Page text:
Software Engineer Noah Santacruz recently completed his Masters Degree in Natural Language Processing at Cooper Union. His thesis? “Part of Speech Handling for Aramaic in Talmud.” Or, of course, “PSHAT.”
Educators asked our engineers to create a highlighting tool that would allow learners to deconstruct a source, identify its components, and experiment with making meaning out of the pieces. This feature is now available for use with our source sheets!
This past year, Sefaria’s education team visited schools in Los Angeles, Boston, New York, New Jersey, Detroit, Toronto, and Chicago, and spoke with educators in many other cities. The questions we hear over and over are:
- How can I use Sefaria in my classroom?
- How are other educators using Sefaria to teach?
- How can I connect to the community of Sefaria educators?
Welcome to the education channel on our blog, where we’ll post answers to these questions, and any others that you suggest. We look forward to sharing the creativity and experience of educators who have been experimenting with Sefaria.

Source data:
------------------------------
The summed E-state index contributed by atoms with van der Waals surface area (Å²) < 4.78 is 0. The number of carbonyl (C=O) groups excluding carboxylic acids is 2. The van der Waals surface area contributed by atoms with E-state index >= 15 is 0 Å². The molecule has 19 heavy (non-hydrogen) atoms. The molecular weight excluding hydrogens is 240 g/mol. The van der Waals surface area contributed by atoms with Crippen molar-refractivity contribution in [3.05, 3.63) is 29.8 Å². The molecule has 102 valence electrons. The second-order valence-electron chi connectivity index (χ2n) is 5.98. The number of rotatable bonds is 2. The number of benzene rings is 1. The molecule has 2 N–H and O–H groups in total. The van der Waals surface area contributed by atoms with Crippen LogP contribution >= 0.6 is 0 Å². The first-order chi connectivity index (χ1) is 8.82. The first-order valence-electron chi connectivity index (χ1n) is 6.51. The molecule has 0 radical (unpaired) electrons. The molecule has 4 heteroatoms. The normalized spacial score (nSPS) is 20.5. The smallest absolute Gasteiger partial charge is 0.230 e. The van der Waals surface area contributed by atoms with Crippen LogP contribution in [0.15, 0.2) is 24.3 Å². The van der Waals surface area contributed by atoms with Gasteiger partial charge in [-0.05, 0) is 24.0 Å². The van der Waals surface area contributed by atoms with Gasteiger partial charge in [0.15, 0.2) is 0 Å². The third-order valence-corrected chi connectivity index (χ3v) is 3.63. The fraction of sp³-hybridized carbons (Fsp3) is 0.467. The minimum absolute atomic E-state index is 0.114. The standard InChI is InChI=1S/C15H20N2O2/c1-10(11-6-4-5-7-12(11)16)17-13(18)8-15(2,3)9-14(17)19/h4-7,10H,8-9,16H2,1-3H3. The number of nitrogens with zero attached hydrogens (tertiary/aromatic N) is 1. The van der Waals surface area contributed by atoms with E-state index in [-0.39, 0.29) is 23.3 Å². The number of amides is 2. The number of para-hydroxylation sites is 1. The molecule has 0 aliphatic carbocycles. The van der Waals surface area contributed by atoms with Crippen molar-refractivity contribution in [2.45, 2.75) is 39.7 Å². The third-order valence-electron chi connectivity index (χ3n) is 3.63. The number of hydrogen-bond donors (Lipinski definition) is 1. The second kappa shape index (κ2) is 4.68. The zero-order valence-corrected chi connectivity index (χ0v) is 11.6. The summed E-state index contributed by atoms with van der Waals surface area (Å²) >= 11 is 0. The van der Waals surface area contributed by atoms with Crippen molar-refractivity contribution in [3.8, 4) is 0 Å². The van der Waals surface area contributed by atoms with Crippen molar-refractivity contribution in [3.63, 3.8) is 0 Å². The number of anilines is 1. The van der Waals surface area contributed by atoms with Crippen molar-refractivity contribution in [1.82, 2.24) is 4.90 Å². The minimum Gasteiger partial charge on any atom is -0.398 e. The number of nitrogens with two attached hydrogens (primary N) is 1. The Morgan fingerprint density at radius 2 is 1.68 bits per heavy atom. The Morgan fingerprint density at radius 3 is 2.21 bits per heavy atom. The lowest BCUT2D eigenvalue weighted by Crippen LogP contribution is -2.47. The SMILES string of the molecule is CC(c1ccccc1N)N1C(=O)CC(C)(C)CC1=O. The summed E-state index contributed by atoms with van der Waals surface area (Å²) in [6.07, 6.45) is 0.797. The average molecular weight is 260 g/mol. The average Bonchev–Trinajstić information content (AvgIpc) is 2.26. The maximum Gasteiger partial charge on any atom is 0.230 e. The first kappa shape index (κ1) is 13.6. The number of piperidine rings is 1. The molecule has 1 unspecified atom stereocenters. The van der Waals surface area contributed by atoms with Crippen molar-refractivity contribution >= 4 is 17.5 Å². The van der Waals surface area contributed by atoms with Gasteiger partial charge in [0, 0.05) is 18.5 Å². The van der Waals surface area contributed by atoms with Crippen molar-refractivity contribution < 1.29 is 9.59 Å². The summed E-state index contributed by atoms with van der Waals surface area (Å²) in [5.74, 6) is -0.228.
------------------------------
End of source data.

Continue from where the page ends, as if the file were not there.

If you’ve ever studied Talmud from the traditional Vilna Shas layout, you’ve probably noticed or taken advantage of the Masoret haShas in the margins. Originally compiled by Joshua Boaz ben Simon Baruch in the sixteenth century, Masoret haShas are notes and cross references on the side of the page, directing readers to related passages found elsewhere in the Talmud. It was an immense work that religious scholars have added to over the centuries.
The William Davidson Talmud has our own take on Masoret haShas, finding and building over 50,000 textual links. And while the standard Masoret haShas connects different Talmudic texts, ours takes advantage of Sefaria’s library to create something new: connections between the Talmud and other texts as well, including nine major Midrashic works.